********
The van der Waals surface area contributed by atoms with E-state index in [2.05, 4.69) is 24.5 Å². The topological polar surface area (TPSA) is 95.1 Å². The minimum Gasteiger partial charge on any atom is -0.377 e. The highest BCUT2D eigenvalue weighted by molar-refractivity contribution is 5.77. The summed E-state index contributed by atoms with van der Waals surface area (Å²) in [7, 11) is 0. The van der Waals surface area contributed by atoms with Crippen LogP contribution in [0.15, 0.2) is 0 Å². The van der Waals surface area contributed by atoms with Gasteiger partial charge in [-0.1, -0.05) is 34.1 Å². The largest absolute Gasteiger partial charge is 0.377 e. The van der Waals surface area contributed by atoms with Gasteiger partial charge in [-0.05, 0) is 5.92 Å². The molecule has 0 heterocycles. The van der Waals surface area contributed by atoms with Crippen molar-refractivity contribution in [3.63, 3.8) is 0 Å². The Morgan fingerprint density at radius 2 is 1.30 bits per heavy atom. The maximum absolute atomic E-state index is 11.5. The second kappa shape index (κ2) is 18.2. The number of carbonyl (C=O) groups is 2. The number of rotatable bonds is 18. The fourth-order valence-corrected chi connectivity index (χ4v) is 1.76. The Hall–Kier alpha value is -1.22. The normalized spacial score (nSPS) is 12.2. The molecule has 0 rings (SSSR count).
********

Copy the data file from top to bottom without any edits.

The van der Waals surface area contributed by atoms with E-state index in [2.05, 4.69) is 24.5 Å². The topological polar surface area (TPSA) is 95.1 Å². The minimum Gasteiger partial charge on any atom is -0.377 e. The highest BCUT2D eigenvalue weighted by molar-refractivity contribution is 5.77. The summed E-state index contributed by atoms with van der Waals surface area (Å²) in [7, 11) is 0. The van der Waals surface area contributed by atoms with Crippen LogP contribution in [0.15, 0.2) is 0 Å². The van der Waals surface area contributed by atoms with Gasteiger partial charge in [-0.1, -0.05) is 34.1 Å². The largest absolute Gasteiger partial charge is 0.377 e. The van der Waals surface area contributed by atoms with Gasteiger partial charge in [-0.05, 0) is 5.92 Å². The molecule has 0 heterocycles. The van der Waals surface area contributed by atoms with Crippen molar-refractivity contribution in [3.63, 3.8) is 0 Å². The Morgan fingerprint density at radius 2 is 1.30 bits per heavy atom. The maximum absolute atomic E-state index is 11.5. The second kappa shape index (κ2) is 18.2. The number of carbonyl (C=O) groups is 2. The number of rotatable bonds is 18. The fourth-order valence-corrected chi connectivity index (χ4v) is 1.76. The Hall–Kier alpha value is -1.22. The normalized spacial score (nSPS) is 12.2. The molecule has 0 rings (SSSR count).